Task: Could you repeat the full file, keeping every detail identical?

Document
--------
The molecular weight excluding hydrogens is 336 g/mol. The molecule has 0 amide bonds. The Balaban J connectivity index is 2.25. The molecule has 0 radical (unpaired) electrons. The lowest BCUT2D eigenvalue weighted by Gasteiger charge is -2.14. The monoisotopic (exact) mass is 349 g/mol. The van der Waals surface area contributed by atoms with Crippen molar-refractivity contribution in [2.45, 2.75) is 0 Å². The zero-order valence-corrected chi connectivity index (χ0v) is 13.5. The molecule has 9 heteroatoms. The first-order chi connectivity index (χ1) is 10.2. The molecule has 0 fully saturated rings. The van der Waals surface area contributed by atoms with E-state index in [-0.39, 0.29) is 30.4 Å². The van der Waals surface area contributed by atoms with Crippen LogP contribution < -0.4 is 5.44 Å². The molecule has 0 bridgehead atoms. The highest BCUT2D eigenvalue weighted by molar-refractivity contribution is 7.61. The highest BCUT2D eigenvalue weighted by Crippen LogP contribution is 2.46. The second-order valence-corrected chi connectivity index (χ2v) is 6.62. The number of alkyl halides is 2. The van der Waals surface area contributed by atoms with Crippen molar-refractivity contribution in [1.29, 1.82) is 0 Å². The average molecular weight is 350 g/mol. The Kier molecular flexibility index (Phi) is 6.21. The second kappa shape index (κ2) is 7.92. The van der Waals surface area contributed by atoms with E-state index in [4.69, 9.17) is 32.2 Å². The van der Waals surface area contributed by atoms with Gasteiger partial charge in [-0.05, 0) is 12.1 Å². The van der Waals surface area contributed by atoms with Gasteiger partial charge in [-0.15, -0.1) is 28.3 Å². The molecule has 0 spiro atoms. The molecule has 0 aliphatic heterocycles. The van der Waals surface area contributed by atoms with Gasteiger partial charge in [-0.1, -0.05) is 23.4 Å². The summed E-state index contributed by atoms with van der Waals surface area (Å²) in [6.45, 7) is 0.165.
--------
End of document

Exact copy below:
The molecular weight excluding hydrogens is 336 g/mol. The molecule has 0 amide bonds. The Balaban J connectivity index is 2.25. The molecule has 0 radical (unpaired) electrons. The lowest BCUT2D eigenvalue weighted by Gasteiger charge is -2.14. The monoisotopic (exact) mass is 349 g/mol. The van der Waals surface area contributed by atoms with Crippen molar-refractivity contribution in [2.45, 2.75) is 0 Å². The zero-order valence-corrected chi connectivity index (χ0v) is 13.5. The molecule has 9 heteroatoms. The first-order chi connectivity index (χ1) is 10.2. The molecule has 0 fully saturated rings. The van der Waals surface area contributed by atoms with E-state index in [-0.39, 0.29) is 30.4 Å². The van der Waals surface area contributed by atoms with Crippen LogP contribution < -0.4 is 5.44 Å². The molecule has 0 bridgehead atoms. The highest BCUT2D eigenvalue weighted by molar-refractivity contribution is 7.61. The highest BCUT2D eigenvalue weighted by Crippen LogP contribution is 2.46. The second-order valence-corrected chi connectivity index (χ2v) is 6.62. The number of alkyl halides is 2. The van der Waals surface area contributed by atoms with Crippen molar-refractivity contribution in [1.29, 1.82) is 0 Å². The average molecular weight is 350 g/mol. The Kier molecular flexibility index (Phi) is 6.21. The second kappa shape index (κ2) is 7.92. The van der Waals surface area contributed by atoms with E-state index in [4.69, 9.17) is 32.2 Å². The van der Waals surface area contributed by atoms with Gasteiger partial charge in [-0.05, 0) is 12.1 Å². The van der Waals surface area contributed by atoms with Gasteiger partial charge in [-0.15, -0.1) is 28.3 Å². The molecule has 0 spiro atoms. The molecule has 0 aliphatic heterocycles. The van der Waals surface area contributed by atoms with Gasteiger partial charge in [-0.1, -0.05) is 23.4 Å². The summed E-state index contributed by atoms with van der Waals surface area (Å²) in [6.45, 7) is 0.165.